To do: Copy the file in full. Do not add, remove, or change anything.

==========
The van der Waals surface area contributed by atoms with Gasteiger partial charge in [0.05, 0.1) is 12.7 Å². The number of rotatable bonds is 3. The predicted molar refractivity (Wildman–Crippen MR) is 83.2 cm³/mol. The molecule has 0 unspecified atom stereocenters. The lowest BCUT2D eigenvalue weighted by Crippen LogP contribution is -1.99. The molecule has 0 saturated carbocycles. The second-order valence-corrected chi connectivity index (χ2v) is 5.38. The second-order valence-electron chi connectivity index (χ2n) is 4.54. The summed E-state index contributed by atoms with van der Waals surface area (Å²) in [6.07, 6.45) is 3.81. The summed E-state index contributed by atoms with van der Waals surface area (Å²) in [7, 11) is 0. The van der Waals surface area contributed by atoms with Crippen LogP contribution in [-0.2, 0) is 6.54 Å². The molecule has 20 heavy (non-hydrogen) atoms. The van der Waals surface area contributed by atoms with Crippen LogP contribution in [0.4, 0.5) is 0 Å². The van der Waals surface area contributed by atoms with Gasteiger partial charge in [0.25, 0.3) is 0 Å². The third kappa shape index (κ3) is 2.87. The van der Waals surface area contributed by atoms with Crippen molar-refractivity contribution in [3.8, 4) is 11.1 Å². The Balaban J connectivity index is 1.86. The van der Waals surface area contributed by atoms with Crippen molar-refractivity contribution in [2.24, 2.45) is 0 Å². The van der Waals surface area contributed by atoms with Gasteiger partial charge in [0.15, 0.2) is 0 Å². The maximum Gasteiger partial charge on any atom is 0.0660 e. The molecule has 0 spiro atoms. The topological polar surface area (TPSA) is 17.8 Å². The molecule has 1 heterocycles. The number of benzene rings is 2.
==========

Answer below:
The van der Waals surface area contributed by atoms with Gasteiger partial charge in [0.05, 0.1) is 12.7 Å². The number of rotatable bonds is 3. The predicted molar refractivity (Wildman–Crippen MR) is 83.2 cm³/mol. The molecule has 0 unspecified atom stereocenters. The lowest BCUT2D eigenvalue weighted by Crippen LogP contribution is -1.99. The molecule has 0 saturated carbocycles. The second-order valence-corrected chi connectivity index (χ2v) is 5.38. The second-order valence-electron chi connectivity index (χ2n) is 4.54. The summed E-state index contributed by atoms with van der Waals surface area (Å²) in [6.07, 6.45) is 3.81. The summed E-state index contributed by atoms with van der Waals surface area (Å²) in [7, 11) is 0. The van der Waals surface area contributed by atoms with Crippen LogP contribution in [-0.2, 0) is 6.54 Å². The molecule has 20 heavy (non-hydrogen) atoms. The van der Waals surface area contributed by atoms with Crippen LogP contribution in [0.4, 0.5) is 0 Å². The van der Waals surface area contributed by atoms with Gasteiger partial charge in [0.25, 0.3) is 0 Å². The third kappa shape index (κ3) is 2.87. The van der Waals surface area contributed by atoms with Crippen molar-refractivity contribution in [3.8, 4) is 11.1 Å². The Balaban J connectivity index is 1.86. The van der Waals surface area contributed by atoms with Crippen molar-refractivity contribution in [2.24, 2.45) is 0 Å². The van der Waals surface area contributed by atoms with Gasteiger partial charge in [0.15, 0.2) is 0 Å². The maximum Gasteiger partial charge on any atom is 0.0660 e. The molecule has 0 spiro atoms. The topological polar surface area (TPSA) is 17.8 Å². The molecule has 1 heterocycles. The number of benzene rings is 2.